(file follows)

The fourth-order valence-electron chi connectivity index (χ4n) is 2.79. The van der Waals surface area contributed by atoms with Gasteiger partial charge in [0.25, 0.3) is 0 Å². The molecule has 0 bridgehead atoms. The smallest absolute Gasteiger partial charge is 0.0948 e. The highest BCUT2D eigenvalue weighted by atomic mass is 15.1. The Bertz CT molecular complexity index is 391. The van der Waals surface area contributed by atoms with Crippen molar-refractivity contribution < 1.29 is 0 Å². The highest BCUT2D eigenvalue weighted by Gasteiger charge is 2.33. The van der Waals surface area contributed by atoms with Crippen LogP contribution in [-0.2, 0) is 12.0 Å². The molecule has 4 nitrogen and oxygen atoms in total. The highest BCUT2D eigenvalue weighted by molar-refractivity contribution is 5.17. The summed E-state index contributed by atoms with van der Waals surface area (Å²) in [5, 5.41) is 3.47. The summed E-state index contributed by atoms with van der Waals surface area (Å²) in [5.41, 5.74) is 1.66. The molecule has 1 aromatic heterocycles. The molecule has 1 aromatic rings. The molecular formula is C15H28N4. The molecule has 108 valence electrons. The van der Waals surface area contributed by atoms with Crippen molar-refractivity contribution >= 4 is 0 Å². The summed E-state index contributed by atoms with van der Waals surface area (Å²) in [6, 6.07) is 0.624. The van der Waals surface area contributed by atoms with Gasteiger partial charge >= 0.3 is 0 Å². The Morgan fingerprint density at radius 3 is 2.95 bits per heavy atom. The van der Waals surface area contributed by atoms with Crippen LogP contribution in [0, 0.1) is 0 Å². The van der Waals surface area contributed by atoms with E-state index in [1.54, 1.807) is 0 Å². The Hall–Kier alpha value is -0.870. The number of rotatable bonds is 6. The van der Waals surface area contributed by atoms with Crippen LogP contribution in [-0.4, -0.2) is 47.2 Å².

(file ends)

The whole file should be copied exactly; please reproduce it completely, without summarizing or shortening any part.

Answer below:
The fourth-order valence-electron chi connectivity index (χ4n) is 2.79. The van der Waals surface area contributed by atoms with Gasteiger partial charge in [0.25, 0.3) is 0 Å². The molecule has 0 bridgehead atoms. The smallest absolute Gasteiger partial charge is 0.0948 e. The highest BCUT2D eigenvalue weighted by atomic mass is 15.1. The Bertz CT molecular complexity index is 391. The van der Waals surface area contributed by atoms with Crippen molar-refractivity contribution < 1.29 is 0 Å². The highest BCUT2D eigenvalue weighted by Gasteiger charge is 2.33. The van der Waals surface area contributed by atoms with Crippen LogP contribution in [-0.2, 0) is 12.0 Å². The molecule has 4 nitrogen and oxygen atoms in total. The highest BCUT2D eigenvalue weighted by molar-refractivity contribution is 5.17. The summed E-state index contributed by atoms with van der Waals surface area (Å²) in [5, 5.41) is 3.47. The summed E-state index contributed by atoms with van der Waals surface area (Å²) in [5.41, 5.74) is 1.66. The molecule has 1 aromatic heterocycles. The molecule has 1 aromatic rings. The molecular formula is C15H28N4. The molecule has 108 valence electrons. The van der Waals surface area contributed by atoms with Crippen molar-refractivity contribution >= 4 is 0 Å². The summed E-state index contributed by atoms with van der Waals surface area (Å²) in [6, 6.07) is 0.624. The van der Waals surface area contributed by atoms with Gasteiger partial charge >= 0.3 is 0 Å². The Morgan fingerprint density at radius 3 is 2.95 bits per heavy atom. The van der Waals surface area contributed by atoms with Crippen LogP contribution in [0, 0.1) is 0 Å². The van der Waals surface area contributed by atoms with E-state index in [1.54, 1.807) is 0 Å². The Hall–Kier alpha value is -0.870. The number of rotatable bonds is 6. The van der Waals surface area contributed by atoms with Crippen LogP contribution in [-0.4, -0.2) is 47.2 Å².